They won me over, too, and it was because of wimps such as Glenn and Bill and Rush. My peers are the children of divorce and I’ve seen it permanently scar almost all of them. Both Glenn Beck and Bill O’Reilly have been divorced. Rush Limbaugh has done it three times. You can’t be sanctimonious about marriage when you’re on your fourth. You can’t keep quitting your job while lecturing us about how important jobs are.

    A few generations ago, there was no concept of “self.” You went to work and busted your ass so your kids (the baby boomers) could have the education you never had. Today, those kids are in their 60s, and the few that are grandparents don’t like being called that because it makes them feel old.

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Dorothy or Eleanor?

You can't have both; The LewRockwell.com Blog's Charles Burris "brief informative description of the confrontation between the great libertarian peace activist and anarchist... and the sanctimonious uber-liberal ex-First Lady" — Dorothy Day vs Eleanor Roosevelt. The "great libertarian peace activist and anarchist" is also a Servant of God.

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Life Upheld Locally

A man described by a caregiver as "alert, awake and communicative, [who] enjoys social interaction and activities," has been spared, against the wishes of his "parents and attending physician [who] did not want the use of the life-sustaining treatment" — Court orders feeding tube for disabled Yates County man.

What was "called a 'life-or-death' ruling" hinged on the "legal question [of] whether the use of the feeding tube equates to 'an extraordinary burden.'" Ordinary and extraordinary means are the terms from Catholic moral theology that have "gradually come to be used in medical ethics more generally both by non-Catholics and those of no religion." That was written in the Journal of Medical Ethics in 1981. In three decades there has been plenty of backlash against their use.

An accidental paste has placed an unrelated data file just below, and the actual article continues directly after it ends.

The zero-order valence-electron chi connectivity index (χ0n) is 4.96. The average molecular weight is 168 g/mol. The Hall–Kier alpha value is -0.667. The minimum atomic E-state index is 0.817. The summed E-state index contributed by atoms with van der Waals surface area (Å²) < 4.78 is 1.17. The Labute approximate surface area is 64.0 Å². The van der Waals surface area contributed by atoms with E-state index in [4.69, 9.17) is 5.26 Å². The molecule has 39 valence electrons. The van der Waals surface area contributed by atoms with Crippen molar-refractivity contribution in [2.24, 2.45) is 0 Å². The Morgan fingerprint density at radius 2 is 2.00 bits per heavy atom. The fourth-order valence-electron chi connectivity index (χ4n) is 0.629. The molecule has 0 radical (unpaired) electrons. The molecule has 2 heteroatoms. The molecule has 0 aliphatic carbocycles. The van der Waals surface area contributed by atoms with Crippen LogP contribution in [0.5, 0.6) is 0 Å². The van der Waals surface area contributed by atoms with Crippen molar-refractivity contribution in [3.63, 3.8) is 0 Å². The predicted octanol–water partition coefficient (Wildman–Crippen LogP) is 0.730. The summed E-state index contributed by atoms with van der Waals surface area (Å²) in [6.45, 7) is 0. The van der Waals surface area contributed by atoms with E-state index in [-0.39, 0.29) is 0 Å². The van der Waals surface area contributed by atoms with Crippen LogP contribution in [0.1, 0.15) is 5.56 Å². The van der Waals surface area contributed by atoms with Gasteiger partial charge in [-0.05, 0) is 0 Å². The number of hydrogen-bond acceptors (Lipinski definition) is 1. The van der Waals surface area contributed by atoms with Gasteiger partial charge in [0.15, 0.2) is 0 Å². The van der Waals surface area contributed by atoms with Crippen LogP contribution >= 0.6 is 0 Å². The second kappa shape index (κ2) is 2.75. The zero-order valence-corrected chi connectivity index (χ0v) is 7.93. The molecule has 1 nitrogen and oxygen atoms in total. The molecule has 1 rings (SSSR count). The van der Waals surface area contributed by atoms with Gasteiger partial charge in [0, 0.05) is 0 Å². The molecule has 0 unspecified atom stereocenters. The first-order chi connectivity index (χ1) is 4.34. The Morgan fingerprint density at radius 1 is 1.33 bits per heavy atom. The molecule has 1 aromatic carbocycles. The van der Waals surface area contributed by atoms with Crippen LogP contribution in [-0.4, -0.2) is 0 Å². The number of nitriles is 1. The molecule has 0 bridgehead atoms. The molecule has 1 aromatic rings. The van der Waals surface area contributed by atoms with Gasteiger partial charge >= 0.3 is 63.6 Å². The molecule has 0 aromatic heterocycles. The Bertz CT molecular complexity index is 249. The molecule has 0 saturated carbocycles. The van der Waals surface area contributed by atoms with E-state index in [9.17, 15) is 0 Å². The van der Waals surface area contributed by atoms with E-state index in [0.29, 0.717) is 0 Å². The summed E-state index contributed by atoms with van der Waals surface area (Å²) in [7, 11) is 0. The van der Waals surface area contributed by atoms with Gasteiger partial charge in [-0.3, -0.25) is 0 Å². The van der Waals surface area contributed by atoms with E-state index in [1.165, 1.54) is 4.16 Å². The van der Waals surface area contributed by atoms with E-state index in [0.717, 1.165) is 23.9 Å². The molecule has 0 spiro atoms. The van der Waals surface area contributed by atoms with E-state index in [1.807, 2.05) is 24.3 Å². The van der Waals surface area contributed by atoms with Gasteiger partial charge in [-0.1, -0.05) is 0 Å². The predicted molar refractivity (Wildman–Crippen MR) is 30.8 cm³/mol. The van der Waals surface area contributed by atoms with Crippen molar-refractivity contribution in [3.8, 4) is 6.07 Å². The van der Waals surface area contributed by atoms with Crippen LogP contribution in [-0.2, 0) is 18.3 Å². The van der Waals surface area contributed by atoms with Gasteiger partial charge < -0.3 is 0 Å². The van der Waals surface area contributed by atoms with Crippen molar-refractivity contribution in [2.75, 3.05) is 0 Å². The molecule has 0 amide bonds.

Anyway, I read enough Thomas Fleming not to see this "ruling from the Rochester-based state Supreme Court Appellate Division, Fourth Department," as a sign of hope. Death panels giveth and they taketh away. Their existence is what should disturb us. The fact that it takes a court to intervene to feed and give water to a man who "suffers from mental retardation, spastic quadriplegia cerebral palsy, and curvature of the spine," against parents and his doctor, that is a defeat.

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Wednesday, May 22, 2013

The Lumineers Perform "Flapper Girl"


A song that reminds me of one of a millennial behind a recent post of mine, who wishes she had been born in the Roaring Twenties, performed by some of the Millennials whom I described in said post as "carrying on the traditions of the past, with organic developments of their own" — Millennialism & Manospherism.

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Coachella & Hypergamy

Watching this video posted on my blog — The Lumineers Perform "Stubborn Love" — I noticed in the audience a whole bunch of (rather hot) gals sitting on their boyfriends' shoulders. God bless 'em! Natural state of affairs, correct?

You saw this at least as far back in ancient times as Woodstock, before this blogger was born, right? My guess is that the Vikings even did the same thing. (Wife carrying, anyone?) Equalism, in contrast to this natural sate of affairs, should hold that until 50% of those shoulder-riders are males on the backs of females, we have not attained freedom, right? But how many modern feminists really long for a little fellow they could carry on their own shoulders?

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Millennialism & Manospherism

A conservative blog for peace quotes one Stuart Koehl, "Compared to the Baby Boomers, the Millennials are models of sobriety, industriousness and chastity" — The generations.

I'm a fan of the generation that came right after mine; most of the music posted on this blog comes from them carrying on the traditions of the past, with organic developments of their own. I grew up thinking I was born decades (and sometimes centuries) after my time, but maybe I was just born ten years too early.

"I'm a Gen Xer who loves the Millennials with whom I work," commented I on the Young Fogey's post. "The gals are more comfortable with being feminine than were those of my generation. Their existence is a sign of hope." The Fogey later in the thread responded: